This article was published in Australian Dictionary of Biography, Supplementary Volume, (MUP), 2005
Chiaffredo Venerano Fraire (1852-1931), merchant and immigration agent, was born on 22 October 1852 at Envie, Piedmont, Italy, eldest son of Chiaffredo Venerano Fraire, farmer, and his wife Giovanna Maria, née Bovo. Young Chiaffredo was educated to secondary level, probably at Cuneo. At the age of 20 he exchanged his interest in the family estate for cash in order to travel to Australia.
With sixteen priests and a number of other middle-class Italian men, he was attracted to Queensland by Bishop James Quinn . Fraire travelled with the bishop in the Silver Eagle, reaching Brisbane on 24 May 1872; the sculptor Achille Simonetti was also in the party. Fraire began work as a draper's apprentice but next year rushed to the new goldfield on the Palmer River. His career as a miner was short lived, however, and he became a clerk in a tent-store in the diggings, before leaving for Townsville within a year.
Fraire was then employed by the draper (Sir) James Burns, whose secretary (Sir) Robert Philp took over the Townsville branch in 1876 when Burns moved to Sydney. Philp and Fraire shared a house in these years. Burns, Philp & Co. prospered and Fraire, who was naturalized in 1878 (the year he took up Freemasonry), was despatched to England as a buyer in 1879. He also spent some months in Italy. On his return he married Brisbane-born Sarah Ann Shekelton with Anglican rites on 27 July 1880 at Townsville. They had four children between 1881 and 1886. In partnership with a fellow Quinn recruit, the pharmacist Pio Vico Armati, in 1880 he opened a drapery in a former Burns, Philp warehouse. In 1887 he sold out and again visited Italy.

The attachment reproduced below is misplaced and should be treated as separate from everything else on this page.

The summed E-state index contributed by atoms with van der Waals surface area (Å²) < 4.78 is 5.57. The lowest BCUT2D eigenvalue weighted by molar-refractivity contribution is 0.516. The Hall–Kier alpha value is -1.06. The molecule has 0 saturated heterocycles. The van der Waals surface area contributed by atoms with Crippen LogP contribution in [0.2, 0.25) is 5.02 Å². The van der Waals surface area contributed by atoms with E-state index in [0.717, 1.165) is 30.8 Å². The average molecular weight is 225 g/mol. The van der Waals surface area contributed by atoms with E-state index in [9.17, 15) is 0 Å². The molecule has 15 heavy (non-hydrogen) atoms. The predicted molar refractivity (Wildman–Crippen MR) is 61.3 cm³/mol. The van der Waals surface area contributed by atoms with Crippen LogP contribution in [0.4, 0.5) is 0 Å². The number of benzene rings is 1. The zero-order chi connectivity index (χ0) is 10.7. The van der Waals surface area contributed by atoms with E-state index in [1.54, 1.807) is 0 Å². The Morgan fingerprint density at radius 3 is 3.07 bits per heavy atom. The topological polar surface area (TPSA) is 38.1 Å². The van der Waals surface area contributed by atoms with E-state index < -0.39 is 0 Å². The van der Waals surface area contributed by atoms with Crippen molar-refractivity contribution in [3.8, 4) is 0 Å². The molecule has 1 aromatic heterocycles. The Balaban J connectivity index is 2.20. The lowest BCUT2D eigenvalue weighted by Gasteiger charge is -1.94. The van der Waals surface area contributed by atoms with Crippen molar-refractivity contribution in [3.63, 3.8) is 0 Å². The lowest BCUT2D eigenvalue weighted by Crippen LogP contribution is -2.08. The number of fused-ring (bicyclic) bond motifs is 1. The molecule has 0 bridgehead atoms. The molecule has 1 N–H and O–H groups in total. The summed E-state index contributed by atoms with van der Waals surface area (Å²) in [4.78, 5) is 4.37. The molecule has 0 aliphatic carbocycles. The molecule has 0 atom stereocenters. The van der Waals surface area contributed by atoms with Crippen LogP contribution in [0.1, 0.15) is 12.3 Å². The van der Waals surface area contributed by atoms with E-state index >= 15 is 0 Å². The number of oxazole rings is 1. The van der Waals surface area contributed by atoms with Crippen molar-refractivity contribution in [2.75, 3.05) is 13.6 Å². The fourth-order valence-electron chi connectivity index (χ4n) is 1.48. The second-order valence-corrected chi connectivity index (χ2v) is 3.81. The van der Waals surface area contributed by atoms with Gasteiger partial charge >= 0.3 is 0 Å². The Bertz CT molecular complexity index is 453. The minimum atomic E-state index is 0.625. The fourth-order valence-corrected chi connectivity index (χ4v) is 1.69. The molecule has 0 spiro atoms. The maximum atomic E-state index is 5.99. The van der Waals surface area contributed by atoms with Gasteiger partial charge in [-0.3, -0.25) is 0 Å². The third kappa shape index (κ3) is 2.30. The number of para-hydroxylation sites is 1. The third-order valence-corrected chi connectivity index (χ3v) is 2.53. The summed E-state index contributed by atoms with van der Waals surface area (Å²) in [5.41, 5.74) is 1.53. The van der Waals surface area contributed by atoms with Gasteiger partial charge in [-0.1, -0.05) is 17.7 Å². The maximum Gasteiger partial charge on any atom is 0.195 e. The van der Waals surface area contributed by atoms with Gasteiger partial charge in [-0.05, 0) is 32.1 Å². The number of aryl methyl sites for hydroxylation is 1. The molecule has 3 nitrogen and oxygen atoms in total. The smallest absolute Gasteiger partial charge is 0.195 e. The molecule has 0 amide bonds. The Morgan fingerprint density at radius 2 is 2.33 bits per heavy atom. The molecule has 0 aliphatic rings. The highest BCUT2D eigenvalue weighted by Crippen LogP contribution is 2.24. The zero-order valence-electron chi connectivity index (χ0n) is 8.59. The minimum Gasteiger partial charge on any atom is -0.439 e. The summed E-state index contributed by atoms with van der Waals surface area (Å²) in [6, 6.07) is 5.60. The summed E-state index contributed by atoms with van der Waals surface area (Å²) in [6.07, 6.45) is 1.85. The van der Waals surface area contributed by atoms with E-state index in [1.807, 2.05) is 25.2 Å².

Back at Townsville next year Fraire set up his own drapery and was appointed a justice of the peace. He also lobbied planters to support his scheme to recruit northern Italian agricultural labourers for the sugar industry. Philp had entered politics and with his support Fraire was despatched in 1891 to recruit his Piedmontese labourers. Despite some objections from the Italian government, 331 northern Italians arrived at Townsville in the Jumna on 2 December 1891. These workers formed the nucleus of what was to become in the 1920s a mass Italian migration into the north Queensland sugar industry.
In the following years Fraire speculated, not always successfully, in land and was declared bankrupt at Townsville in June 1899. After brief spells in Brisbane, and at Maryborough and Cairns, and the death of his wife in 1906, he settled at Rockhampton where he focussed his enormous energy and enthusiasm on theosophy (which he had taken up around 1900) and Freemasonry. He established the Theosophical Hall (opened 1919) and wrote a regular theosophy column, under the pen-name 'Vigour', for the Rockhampton Bulletin.
In the 1890s Fraire was slight and dark-haired, and sported a neat beard. In later years he wore a moustache but later still was clean-shaven. An early twentieth century photograph showed him in fancy dress as Garibaldi. He was a passionate vegetarian. 'Padre' Fraire died at Rockhampton on 5 January 1931 and was buried in North Rockhampton cemetery with Anglican rites. His son and three daughters survived him. A later biographer—Dr J. W. B. Bean, the brother of Charles Bean—wrote:
no one could have been humbler, more single-hearted, or less self-conscious than Fraire . . . His will-power was amazing, and to his own weaknesses and physical failings he was ruthless, but always tender and considerate towards others
Diane Menghetti and Peter Woodforde, 'Fraire, Chiaffredo Venerano (1852–1931)', Australian Dictionary of Biography, National Centre of Biography, Australian National University, http://adb.anu.edu.au/biography/fraire-chiaffredo-venerano-12927/text23357, published in hardcopy 2005, accessed online 31 October 2014.
This article was first published in hardcopy in Australian Dictionary of Biography, Supplementary Volume, (MUP), 2005